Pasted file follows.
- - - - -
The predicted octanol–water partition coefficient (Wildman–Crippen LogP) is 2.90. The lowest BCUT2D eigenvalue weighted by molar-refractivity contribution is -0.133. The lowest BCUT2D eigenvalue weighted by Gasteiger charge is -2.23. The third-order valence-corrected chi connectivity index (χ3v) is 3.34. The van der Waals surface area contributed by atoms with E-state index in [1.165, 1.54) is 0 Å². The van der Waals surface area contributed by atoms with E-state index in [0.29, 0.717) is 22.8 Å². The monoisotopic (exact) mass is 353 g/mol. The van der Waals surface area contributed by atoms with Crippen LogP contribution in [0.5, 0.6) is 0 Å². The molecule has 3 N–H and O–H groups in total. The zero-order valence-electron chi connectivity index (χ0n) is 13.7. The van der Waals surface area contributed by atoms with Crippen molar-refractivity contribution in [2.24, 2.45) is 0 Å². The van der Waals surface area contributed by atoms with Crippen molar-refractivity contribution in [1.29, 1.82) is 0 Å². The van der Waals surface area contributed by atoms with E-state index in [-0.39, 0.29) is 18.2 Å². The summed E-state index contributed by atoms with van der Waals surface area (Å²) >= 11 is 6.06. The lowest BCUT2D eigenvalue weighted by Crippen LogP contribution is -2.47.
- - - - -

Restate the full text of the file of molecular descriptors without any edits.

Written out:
The predicted octanol–water partition coefficient (Wildman–Crippen LogP) is 2.90. The lowest BCUT2D eigenvalue weighted by molar-refractivity contribution is -0.133. The lowest BCUT2D eigenvalue weighted by Gasteiger charge is -2.23. The third-order valence-corrected chi connectivity index (χ3v) is 3.34. The van der Waals surface area contributed by atoms with E-state index in [1.165, 1.54) is 0 Å². The van der Waals surface area contributed by atoms with E-state index in [0.29, 0.717) is 22.8 Å². The monoisotopic (exact) mass is 353 g/mol. The van der Waals surface area contributed by atoms with Crippen LogP contribution in [0.5, 0.6) is 0 Å². The molecule has 3 N–H and O–H groups in total. The zero-order valence-electron chi connectivity index (χ0n) is 13.7. The van der Waals surface area contributed by atoms with Crippen molar-refractivity contribution in [2.24, 2.45) is 0 Å². The van der Waals surface area contributed by atoms with Crippen molar-refractivity contribution in [1.29, 1.82) is 0 Å². The van der Waals surface area contributed by atoms with E-state index in [-0.39, 0.29) is 18.2 Å². The summed E-state index contributed by atoms with van der Waals surface area (Å²) >= 11 is 6.06. The lowest BCUT2D eigenvalue weighted by Crippen LogP contribution is -2.47.